Series: Bulletin of the American Museum of Natural History (AMNH Bulletins) Volume: 363
What, if much of anything, are “Antillean heptaxodontids”? Over the course of nearly a century and a half, these caviomorph rodents, with their distinctive quasilamellar cheek teeth and generally large body size, have been diversely regarded as members of Chinchilloidea, or Cavioidea, or Octodontoidea; as distinct enough to warrant their own family or subfamily, or as no more than an offshoot within Dinomyidae or Capromyidae; and as having diverged from other caviomorph clades as early as the Oligocene, or as recently as the late Neogene. Similar uncertainties concern the taxonomic content of the group. It has been repeatedly suggested that the Antillean Heptaxodontidae as usually organized may be paraphyletic, but no adequate character-based arguments have appeared that might form a strong basis for reassessment.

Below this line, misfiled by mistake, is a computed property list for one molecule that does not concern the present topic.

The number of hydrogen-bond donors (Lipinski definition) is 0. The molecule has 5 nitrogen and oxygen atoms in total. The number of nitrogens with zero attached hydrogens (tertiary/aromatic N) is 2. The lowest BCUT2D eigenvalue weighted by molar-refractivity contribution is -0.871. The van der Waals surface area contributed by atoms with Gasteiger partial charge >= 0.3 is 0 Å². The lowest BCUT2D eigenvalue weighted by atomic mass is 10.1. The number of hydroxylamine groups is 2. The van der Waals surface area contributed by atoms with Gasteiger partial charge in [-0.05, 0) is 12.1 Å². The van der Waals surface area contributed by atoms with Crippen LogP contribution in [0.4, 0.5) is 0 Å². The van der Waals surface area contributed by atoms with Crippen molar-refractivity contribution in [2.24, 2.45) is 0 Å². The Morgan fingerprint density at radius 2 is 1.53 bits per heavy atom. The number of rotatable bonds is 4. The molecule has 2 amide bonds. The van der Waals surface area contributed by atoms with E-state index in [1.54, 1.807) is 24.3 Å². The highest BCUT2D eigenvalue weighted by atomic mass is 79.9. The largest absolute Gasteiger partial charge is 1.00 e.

This paper attempts to arrive at some serviceable solutions to the heptaxodontid problem by utilizing the character-rich domain of the auditory region. Thus Amblyrhiza inundata (St. Martin/Anguilla) and Elasmodontomys obliquus (Puerto Rico), the chief subjects of this contribution, have traditionally been regarded as closely related on the basis of dental features. Yet certain basicranial characters, analyzed here for the first time, reveal that Amblyrhiza possesses derived features of bullar development and middle-ear vascularization that are found in this specific combination only in Chinchilloidea. These features are also seen in the Mio-Pliocene Patagonian taxon Eumegamys, reinforcing the position that it belongs in this grouping as well. The basicranial morphology of Elasmodontomys is rather primitive, and where it should be placed cladistically remains indeterminate, although its likeliest position is within Octodontoidea. Although it is taken for granted that no single set of morphological features will satisfactorily capture relationships throughout a large group like Caviomorpha, the absence of basicranial characters in most morphology-based systematic discussions of these rodents is glaring. The results reported here, while suggestive in their own right, should now be tested against much larger datasets.
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